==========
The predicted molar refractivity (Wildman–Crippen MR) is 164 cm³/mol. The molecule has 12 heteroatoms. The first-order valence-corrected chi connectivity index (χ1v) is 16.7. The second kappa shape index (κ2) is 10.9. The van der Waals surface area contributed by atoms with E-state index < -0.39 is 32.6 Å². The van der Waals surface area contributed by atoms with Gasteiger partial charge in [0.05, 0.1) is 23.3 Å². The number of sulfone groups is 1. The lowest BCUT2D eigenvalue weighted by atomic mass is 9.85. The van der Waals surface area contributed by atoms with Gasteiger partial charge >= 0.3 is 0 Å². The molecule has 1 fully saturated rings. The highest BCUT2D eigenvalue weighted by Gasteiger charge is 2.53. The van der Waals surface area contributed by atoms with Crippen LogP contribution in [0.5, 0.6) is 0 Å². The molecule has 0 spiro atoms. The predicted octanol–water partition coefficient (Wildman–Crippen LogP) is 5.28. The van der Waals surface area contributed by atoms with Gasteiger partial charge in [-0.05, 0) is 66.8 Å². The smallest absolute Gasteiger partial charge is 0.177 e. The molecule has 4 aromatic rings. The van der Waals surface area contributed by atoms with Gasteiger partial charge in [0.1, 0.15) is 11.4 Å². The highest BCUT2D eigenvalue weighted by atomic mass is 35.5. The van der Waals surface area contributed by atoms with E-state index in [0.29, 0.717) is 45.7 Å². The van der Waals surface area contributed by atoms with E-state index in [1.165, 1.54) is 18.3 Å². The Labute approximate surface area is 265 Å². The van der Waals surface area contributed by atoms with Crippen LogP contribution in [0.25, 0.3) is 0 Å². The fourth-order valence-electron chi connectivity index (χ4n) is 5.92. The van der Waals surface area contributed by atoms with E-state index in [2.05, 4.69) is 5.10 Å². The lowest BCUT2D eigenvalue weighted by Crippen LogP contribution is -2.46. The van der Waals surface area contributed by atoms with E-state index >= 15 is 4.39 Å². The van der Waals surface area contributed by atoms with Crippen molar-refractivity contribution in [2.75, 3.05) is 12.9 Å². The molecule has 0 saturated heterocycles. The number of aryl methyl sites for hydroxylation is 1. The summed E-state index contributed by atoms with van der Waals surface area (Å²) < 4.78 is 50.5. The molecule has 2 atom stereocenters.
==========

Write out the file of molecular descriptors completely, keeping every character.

The predicted molar refractivity (Wildman–Crippen MR) is 164 cm³/mol. The molecule has 12 heteroatoms. The first-order valence-corrected chi connectivity index (χ1v) is 16.7. The second kappa shape index (κ2) is 10.9. The van der Waals surface area contributed by atoms with E-state index < -0.39 is 32.6 Å². The van der Waals surface area contributed by atoms with Gasteiger partial charge in [0.05, 0.1) is 23.3 Å². The number of sulfone groups is 1. The lowest BCUT2D eigenvalue weighted by atomic mass is 9.85. The van der Waals surface area contributed by atoms with Gasteiger partial charge >= 0.3 is 0 Å². The molecule has 1 fully saturated rings. The highest BCUT2D eigenvalue weighted by Gasteiger charge is 2.53. The van der Waals surface area contributed by atoms with Crippen LogP contribution in [0.5, 0.6) is 0 Å². The molecule has 0 spiro atoms. The predicted octanol–water partition coefficient (Wildman–Crippen LogP) is 5.28. The van der Waals surface area contributed by atoms with Gasteiger partial charge in [-0.05, 0) is 66.8 Å². The smallest absolute Gasteiger partial charge is 0.177 e. The molecule has 4 aromatic rings. The van der Waals surface area contributed by atoms with Gasteiger partial charge in [0.1, 0.15) is 11.4 Å². The highest BCUT2D eigenvalue weighted by atomic mass is 35.5. The van der Waals surface area contributed by atoms with E-state index in [0.29, 0.717) is 45.7 Å². The van der Waals surface area contributed by atoms with E-state index in [1.165, 1.54) is 18.3 Å². The Labute approximate surface area is 265 Å². The van der Waals surface area contributed by atoms with Crippen LogP contribution in [0.25, 0.3) is 0 Å². The fourth-order valence-electron chi connectivity index (χ4n) is 5.92. The van der Waals surface area contributed by atoms with E-state index in [2.05, 4.69) is 5.10 Å². The lowest BCUT2D eigenvalue weighted by Crippen LogP contribution is -2.46. The van der Waals surface area contributed by atoms with E-state index >= 15 is 4.39 Å². The van der Waals surface area contributed by atoms with Crippen molar-refractivity contribution in [2.75, 3.05) is 12.9 Å². The molecule has 0 saturated heterocycles. The number of aryl methyl sites for hydroxylation is 1. The summed E-state index contributed by atoms with van der Waals surface area (Å²) < 4.78 is 50.5. The molecule has 2 atom stereocenters.